OMIP is the operator of the Portuguese division of MIBEL and is responsible for the management of the derivatives trading market. OMIP holds a 100 per cent stake in OMIClear, which has the role of clearing house and central counterparty in all operations executed on the market managed by OMIP, also being able to clear trades on the over-the-counter market or even other markets that have, as underlying assets, energy-based products.
On the OMIP trading platform, all elements of the futures contracts are standardised (e.g., volume, underlying asset and minimum price variation). Therefore, when an agent opens a position, it need only choose the contract it will trade, the relevant quantity and the price (except if it is a market offer). A key characteristic of these contracts is that they are marked to market on a daily basis.
The operations carried out on OMIP are registered in trading accounts and simultaneously registered in clearing accounts through which the financial settlement of the contracts is assured.
The recently implemented Iberian natural gas market, MIBGAS, held its first trading session in December 2015. MIBGAS is managed by MIBGAS, SA and offers its users the possibility of trading within-day, day-ahead, balance of month and month-ahead products at an Iberian level.
ii Energy market rules and regulation
The legal framework for the organisation of MIBEL is based on the MIBEL Agreement,11 signed on 1 October 2004. It establishes the general principles for the organisation and management of MIBEL and, in particular, the framework for the organisation of the spot market and the derivatives market.
The MIBEL derivatives market, because of its financial nature, is directly subject to Portuguese law and jurisdiction and, therefore, to the legislation applicable to this type of market, which is primarily:
- the Securities Code;
- the Securities Market Commission (CMVM) Regulations; and
- the CMVM Instructions.
The derivatives market is under the direct supervision and regulation of the CMVM, in coordination with ERSE.
Notwithstanding the powers granted to the Portuguese authorities, the regulation and supervision of the derivatives market is carried out in conjunction with the equivalent Spanish authorities, the National Energy Commission and the National Securities Market Commission.
In addition, regulation of MIBEL takes place through market rules developed by the market operators, OMIE and OMIP, which have the duty of developing and jointly applying all the market rules.
MIBGAS and trading conducting therein, on the other hand, are governed solely by Spanish law.
iii Contracts for sale of energy
Any entity (producers, suppliers, consumers or other agents from the organised market) registered as a market agent may enter into a bilateral agreement, either for electricity or natural gas.
With respect to the legal and regulatory applicable provisions, the terms of such contracts are dependent upon each market agent's agreement. The market agents must notify the transmission network operator (as global system manager) of the completion of such an agreement and indicate the term for which it is executed.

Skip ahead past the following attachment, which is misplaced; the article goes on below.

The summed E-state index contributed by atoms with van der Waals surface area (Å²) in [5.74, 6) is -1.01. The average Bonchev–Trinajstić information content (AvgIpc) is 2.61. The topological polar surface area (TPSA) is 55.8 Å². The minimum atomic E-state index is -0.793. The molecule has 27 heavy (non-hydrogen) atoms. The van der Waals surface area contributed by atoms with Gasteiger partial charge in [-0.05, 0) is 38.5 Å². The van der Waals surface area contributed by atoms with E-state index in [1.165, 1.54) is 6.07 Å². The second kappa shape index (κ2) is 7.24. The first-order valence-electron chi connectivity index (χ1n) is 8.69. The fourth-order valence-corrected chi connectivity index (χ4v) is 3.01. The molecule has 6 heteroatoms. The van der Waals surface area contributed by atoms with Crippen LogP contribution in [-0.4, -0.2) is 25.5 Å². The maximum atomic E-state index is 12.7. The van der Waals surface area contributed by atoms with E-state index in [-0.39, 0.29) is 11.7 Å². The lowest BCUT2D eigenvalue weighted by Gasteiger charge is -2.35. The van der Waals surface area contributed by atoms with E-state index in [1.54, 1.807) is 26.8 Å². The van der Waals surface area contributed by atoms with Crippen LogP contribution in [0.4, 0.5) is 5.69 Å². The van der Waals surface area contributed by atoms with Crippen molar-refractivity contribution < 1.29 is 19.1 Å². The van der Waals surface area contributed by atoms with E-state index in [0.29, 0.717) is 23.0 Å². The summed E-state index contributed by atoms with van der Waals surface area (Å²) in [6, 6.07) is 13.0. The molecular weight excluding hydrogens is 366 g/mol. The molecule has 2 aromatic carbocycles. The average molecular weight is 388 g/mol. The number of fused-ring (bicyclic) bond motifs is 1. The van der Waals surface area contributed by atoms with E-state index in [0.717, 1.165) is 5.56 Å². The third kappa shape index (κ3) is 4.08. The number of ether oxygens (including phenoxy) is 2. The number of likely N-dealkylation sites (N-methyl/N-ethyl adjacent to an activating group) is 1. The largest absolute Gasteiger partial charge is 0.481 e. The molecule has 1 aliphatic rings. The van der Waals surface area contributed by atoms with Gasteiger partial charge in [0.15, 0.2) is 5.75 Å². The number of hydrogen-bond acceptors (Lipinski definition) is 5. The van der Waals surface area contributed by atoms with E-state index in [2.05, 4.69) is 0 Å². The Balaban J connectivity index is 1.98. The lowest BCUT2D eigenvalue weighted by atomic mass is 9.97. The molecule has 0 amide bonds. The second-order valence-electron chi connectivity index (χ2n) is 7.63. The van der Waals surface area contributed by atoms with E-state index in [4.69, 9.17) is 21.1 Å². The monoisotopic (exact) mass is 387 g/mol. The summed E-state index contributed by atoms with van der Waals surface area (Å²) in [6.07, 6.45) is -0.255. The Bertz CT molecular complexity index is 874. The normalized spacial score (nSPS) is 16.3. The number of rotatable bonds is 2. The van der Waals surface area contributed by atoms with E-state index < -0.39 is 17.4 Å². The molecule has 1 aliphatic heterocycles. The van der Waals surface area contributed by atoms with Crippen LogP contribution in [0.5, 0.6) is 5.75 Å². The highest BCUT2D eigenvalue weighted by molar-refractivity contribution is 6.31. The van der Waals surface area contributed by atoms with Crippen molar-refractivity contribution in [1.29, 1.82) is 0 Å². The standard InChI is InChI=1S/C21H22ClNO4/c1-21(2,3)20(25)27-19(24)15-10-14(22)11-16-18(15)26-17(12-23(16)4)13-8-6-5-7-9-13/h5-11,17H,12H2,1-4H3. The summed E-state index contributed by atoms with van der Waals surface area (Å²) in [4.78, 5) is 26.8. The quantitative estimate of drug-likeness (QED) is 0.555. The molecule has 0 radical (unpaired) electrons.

iv Market developments
The process of phasing out of end-user regulated electricity and natural gas tariffs is currently under way. Decree-Law No. 75/2012 of 26 March approved the timetable for the gradual phasing out of such tariffs for normal low-voltage electricity consumers, and Decree-Law No. 74/2012 of 26 March also established that for natural gas for either 31 December 2014 or December 2015 (depending on the contracted power or annual gas consumption). After several extensions, Decree-Law No. 15/2015 of 30 January, and Order No. 97/2015 of 30 March, further pushed back the expiration date for the end of all regulated tariffs to 31 December 2017.
Pursuant to the enactment of recent legislative instruments, the predicted date for the end of all regulated tariffs was once again delayed, this time to 31 December 2020.
During this period, transitory tariffs with a gradually increasing premium component will apply and also be updated quarterly by ERSE.
In the energy supply sector, it is worth noting the set-up of the Logistics Operator for Supplier Switching, created to facilitate electricity and natural gas 'switching' procedures for consumers and businesses.
V RENEWABLE ENERGY AND CONSERVATION
In February 2013, the Council of Ministers approved the National Action Plan for Energy Efficiency for the period 2013–2016 (PNAEE) and the National Action Plan for Renewable Energy for the period 2013–2020 (PNAER). The main objective of the PNAEE is to envisage new actions and targets for 2016, integrating the concerns regarding the reduction of primary energy for 2020 contained in the EU policy on energy efficiency.
The PNAEE is currently under review and a draft for the Energy Efficiency Action Plan for the period 2017–2020 has been prepared and submitted to the European Commission (pursuant to the obligations set out under the Energy Efficiency Directive).12 Notwithstanding, such new action plan has not been formally approved by the Council of Ministers.
The PNAER was also defined in light of the current situation (oversupply of electricity generation due to lower demand) with a view to adapting and mitigating costs. The plan continues to focus on renewable energy sources – very relevant in the promotion of a balanced energy mix – to enhance security of supply and reduce the risk of the price variability of certain commodities and its corresponding implications for the national energy bill.